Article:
Bigger is better

In astronomy, size is important. As you make the diameter of your telescope larger, you benefit in two ways. Firstly, just like a large bucket collects more rain than a small one, you can collect more light from the objects you are trying to study. The second benefit is that the resolution of the image you take increases.

Over the years, the telescopes got larger (in diameter) and larger until astronomers noticed a problem. Over a certain size, the resolution of the images was no longer increasing. This is because there is a wobbling atmosphere is the way which distorts the image and ultimately limits the resolution of your images. From the ground, the best resolution you can get is about half an arcsecond - one arcsecond is equivalent to angular size of a 10 pence piece or US dime at a distance of 2 km - and this has been one of the limits to building telescopes larger than a few meters.

One way to get around the problem is to go into space. Since it was launched (and fixed), the Hubble Space Telescope has produced thousands of amazing images better than any from the ground even though at 2.4m in diameter, it is smaller than many professional telescopes. However, putting a telescope in space brings its own problems. Apart from putting observing trips out of the question, it's harder to fix, it costs a lot of money and your observatory may be at risk if the guy in charge of the funding decides to go to Mars instead.

Now the HST has been great, but there is only ever going to be a limited number of people that can use it. Wouldn't it be good if we could somehow remove the effect of the atmosphere from the images that are taken by bigger (and much cheaper) telescopes on the ground? In recent years this has become possible and goes by the name of adaptive optics. Basically, the telescope's mirror gets distorted many times a second in order to take out the distortion caused by the atmosphere.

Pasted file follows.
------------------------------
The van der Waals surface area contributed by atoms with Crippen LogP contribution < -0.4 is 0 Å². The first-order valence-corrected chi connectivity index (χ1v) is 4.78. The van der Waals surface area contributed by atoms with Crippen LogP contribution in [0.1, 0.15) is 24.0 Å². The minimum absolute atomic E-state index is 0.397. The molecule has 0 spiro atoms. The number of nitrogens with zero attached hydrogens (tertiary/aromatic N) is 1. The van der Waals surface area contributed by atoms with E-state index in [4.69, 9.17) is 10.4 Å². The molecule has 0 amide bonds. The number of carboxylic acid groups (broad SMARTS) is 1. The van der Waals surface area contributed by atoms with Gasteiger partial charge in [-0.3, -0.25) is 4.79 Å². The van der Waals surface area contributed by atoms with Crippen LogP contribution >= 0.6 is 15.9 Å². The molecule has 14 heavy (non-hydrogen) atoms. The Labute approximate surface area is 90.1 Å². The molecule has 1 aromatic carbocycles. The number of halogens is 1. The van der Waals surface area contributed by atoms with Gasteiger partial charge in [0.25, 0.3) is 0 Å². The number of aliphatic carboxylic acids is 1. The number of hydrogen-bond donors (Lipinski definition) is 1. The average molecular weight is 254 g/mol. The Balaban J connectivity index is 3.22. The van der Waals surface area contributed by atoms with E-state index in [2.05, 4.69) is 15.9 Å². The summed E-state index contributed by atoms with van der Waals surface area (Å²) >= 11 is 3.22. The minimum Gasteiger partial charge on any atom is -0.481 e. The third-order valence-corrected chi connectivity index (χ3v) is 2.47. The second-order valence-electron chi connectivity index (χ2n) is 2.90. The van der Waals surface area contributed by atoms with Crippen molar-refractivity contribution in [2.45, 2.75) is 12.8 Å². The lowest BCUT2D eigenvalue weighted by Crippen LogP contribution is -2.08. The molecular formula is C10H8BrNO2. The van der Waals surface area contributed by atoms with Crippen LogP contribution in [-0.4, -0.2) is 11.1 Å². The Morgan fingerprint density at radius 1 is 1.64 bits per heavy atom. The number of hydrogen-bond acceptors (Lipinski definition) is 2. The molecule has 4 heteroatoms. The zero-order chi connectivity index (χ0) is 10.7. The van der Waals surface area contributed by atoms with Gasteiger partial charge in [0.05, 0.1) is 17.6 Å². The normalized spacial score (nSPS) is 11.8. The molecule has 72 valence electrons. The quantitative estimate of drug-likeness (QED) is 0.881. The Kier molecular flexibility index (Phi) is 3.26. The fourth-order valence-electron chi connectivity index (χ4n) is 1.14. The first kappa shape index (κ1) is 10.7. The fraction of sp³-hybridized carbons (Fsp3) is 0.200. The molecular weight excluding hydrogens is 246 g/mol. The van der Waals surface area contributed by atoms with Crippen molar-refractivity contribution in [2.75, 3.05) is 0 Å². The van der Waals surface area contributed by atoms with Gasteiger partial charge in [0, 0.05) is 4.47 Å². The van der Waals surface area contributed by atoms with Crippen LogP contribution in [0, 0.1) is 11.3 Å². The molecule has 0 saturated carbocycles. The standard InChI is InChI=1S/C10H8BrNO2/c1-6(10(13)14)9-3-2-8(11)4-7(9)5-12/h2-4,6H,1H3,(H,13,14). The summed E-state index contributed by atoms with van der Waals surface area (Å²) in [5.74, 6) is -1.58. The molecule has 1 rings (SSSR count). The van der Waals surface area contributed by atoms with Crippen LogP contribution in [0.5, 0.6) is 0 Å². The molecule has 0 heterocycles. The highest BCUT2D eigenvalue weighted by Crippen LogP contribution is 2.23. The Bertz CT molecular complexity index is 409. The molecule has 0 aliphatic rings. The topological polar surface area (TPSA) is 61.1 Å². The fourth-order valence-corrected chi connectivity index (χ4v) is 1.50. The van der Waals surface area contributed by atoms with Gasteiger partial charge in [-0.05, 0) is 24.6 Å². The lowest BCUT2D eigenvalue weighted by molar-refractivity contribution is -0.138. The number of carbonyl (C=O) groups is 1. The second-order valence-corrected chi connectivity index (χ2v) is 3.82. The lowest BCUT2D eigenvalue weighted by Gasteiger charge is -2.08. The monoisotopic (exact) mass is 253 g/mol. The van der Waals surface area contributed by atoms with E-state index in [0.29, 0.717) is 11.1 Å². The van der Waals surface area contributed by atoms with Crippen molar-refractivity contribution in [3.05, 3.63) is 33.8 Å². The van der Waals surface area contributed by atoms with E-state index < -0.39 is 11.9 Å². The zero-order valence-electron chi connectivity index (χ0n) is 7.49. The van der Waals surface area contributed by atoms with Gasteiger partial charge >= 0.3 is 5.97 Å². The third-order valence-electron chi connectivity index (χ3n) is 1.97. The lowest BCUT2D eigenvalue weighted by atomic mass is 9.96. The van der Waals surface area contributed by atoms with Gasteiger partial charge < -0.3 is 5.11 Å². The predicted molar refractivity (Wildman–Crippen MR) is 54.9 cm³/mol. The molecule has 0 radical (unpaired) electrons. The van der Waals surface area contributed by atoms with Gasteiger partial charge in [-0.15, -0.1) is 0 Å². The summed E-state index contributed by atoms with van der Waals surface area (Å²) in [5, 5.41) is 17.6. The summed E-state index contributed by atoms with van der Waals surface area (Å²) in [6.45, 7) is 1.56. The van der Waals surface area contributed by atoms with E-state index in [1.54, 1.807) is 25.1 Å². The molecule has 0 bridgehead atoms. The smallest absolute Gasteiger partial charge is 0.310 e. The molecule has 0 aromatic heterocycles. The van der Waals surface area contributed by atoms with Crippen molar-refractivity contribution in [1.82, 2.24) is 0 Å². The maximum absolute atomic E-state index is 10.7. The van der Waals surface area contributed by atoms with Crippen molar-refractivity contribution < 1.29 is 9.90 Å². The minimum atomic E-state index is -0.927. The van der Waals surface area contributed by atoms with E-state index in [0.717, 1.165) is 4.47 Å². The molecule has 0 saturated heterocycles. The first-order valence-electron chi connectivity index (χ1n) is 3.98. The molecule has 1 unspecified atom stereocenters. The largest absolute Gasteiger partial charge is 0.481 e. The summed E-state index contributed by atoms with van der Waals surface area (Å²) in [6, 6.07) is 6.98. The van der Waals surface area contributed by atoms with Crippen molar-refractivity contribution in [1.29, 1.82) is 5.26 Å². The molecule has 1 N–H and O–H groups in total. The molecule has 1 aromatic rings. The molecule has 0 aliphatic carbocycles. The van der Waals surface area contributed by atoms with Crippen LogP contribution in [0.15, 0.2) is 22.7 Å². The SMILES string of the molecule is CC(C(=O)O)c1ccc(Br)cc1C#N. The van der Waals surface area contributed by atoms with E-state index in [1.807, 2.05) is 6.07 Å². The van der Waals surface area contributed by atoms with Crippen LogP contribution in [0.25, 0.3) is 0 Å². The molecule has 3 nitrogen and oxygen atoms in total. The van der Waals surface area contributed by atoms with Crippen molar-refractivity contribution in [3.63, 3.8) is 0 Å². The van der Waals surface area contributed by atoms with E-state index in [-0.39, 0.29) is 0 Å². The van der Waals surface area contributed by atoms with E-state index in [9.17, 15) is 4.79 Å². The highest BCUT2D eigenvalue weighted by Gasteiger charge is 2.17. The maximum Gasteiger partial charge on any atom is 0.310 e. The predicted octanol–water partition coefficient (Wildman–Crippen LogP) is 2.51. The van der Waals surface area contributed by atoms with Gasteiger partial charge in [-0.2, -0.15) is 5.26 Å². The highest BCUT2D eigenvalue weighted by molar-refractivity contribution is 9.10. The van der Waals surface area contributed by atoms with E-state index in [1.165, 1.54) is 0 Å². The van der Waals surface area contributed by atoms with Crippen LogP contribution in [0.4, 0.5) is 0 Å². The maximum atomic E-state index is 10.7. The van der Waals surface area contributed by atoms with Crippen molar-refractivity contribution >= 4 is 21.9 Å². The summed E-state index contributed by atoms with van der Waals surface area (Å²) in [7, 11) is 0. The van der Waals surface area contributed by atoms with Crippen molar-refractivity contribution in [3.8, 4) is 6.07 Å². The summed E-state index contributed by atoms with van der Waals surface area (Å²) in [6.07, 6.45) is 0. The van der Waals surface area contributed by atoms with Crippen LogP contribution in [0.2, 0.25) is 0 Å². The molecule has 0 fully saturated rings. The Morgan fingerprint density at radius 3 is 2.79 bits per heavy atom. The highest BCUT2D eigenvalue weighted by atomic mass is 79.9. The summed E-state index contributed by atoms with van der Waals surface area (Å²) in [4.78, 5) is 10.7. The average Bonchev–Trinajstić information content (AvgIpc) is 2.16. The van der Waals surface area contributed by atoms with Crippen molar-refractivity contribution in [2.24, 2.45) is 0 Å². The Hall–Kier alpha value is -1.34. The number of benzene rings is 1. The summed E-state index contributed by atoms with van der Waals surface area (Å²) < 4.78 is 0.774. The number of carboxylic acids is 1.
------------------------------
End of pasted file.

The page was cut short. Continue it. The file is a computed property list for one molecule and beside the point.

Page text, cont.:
European Southern Observatory concept image of the 100m Over-Whelmingly Large (OWL) telescope
These advances have allowed us to think about creating truly gigantic telescopes with diameters of 50 to 100m. There have been several proposals for these massive telescopes and these fall under the label ELT or extremely large telescope. At NAM on Friday, Dr Isobel Hook (who talked about the big rip last year) discussed the scientific case for these ELTs. Just think, a 100 m telescope would have a resolution 40 times better than the HST. It would be able to observe Earth-like planets around other stars as well as the earliest galaxies and supernova explosions. But is it even possible? Apparently, initial studies are positive but it doesn't come cheaply; the price tag is about one billion Euros. If it does get financed, it will be a gigantic engineering challenge.

As a final note, I should point out that it isn't just optical astronomy that is going big. Radio astronomers have joined up their telescopes as interferometers for years, giving a telescope of diameter equivalent to the size of the planet Earth. Although this very long baseline interferometry (VLBI) has got the resolution, it doesn't have the collecting area. One plan, imaginitively called the Square Kilometer Array (SKA), is to build a telescope with an area of one square kilometer. Both of these projects - ELT and SKA - would hope to become operational in the next 10 to 20 years. If they do, it should be an exciting time in big science.

Posted in astro blog by Stuart on Sunday 10th Apr 2005 (17:23 UTC) | Permalink
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